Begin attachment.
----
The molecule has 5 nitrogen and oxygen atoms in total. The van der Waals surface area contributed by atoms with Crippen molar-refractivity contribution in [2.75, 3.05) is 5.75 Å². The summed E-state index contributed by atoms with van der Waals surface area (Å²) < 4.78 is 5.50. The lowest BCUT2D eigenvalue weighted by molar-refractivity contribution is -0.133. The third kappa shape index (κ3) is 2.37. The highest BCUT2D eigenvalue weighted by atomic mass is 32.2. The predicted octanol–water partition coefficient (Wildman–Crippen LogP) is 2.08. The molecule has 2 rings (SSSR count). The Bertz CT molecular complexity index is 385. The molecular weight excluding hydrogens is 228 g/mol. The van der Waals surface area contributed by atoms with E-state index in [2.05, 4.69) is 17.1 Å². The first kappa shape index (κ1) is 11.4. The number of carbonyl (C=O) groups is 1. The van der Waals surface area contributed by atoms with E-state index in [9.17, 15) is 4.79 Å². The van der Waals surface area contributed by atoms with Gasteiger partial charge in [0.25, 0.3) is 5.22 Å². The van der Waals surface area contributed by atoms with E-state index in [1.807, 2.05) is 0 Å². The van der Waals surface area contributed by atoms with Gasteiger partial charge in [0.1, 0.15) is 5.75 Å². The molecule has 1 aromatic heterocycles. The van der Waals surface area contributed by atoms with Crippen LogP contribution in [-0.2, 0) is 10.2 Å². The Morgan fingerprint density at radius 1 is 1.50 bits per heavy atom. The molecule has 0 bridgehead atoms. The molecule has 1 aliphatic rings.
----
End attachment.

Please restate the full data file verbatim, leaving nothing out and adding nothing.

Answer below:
The molecule has 5 nitrogen and oxygen atoms in total. The van der Waals surface area contributed by atoms with Crippen molar-refractivity contribution in [2.75, 3.05) is 5.75 Å². The summed E-state index contributed by atoms with van der Waals surface area (Å²) < 4.78 is 5.50. The lowest BCUT2D eigenvalue weighted by molar-refractivity contribution is -0.133. The third kappa shape index (κ3) is 2.37. The highest BCUT2D eigenvalue weighted by atomic mass is 32.2. The predicted octanol–water partition coefficient (Wildman–Crippen LogP) is 2.08. The molecule has 2 rings (SSSR count). The Bertz CT molecular complexity index is 385. The molecular weight excluding hydrogens is 228 g/mol. The van der Waals surface area contributed by atoms with E-state index in [2.05, 4.69) is 17.1 Å². The first kappa shape index (κ1) is 11.4. The number of carbonyl (C=O) groups is 1. The van der Waals surface area contributed by atoms with E-state index in [9.17, 15) is 4.79 Å². The van der Waals surface area contributed by atoms with Gasteiger partial charge in [0.25, 0.3) is 5.22 Å². The van der Waals surface area contributed by atoms with E-state index in [1.807, 2.05) is 0 Å². The van der Waals surface area contributed by atoms with Gasteiger partial charge in [0.1, 0.15) is 5.75 Å². The molecule has 1 aromatic heterocycles. The van der Waals surface area contributed by atoms with Crippen LogP contribution in [-0.2, 0) is 10.2 Å². The Morgan fingerprint density at radius 1 is 1.50 bits per heavy atom. The molecule has 0 bridgehead atoms. The molecule has 1 aliphatic rings.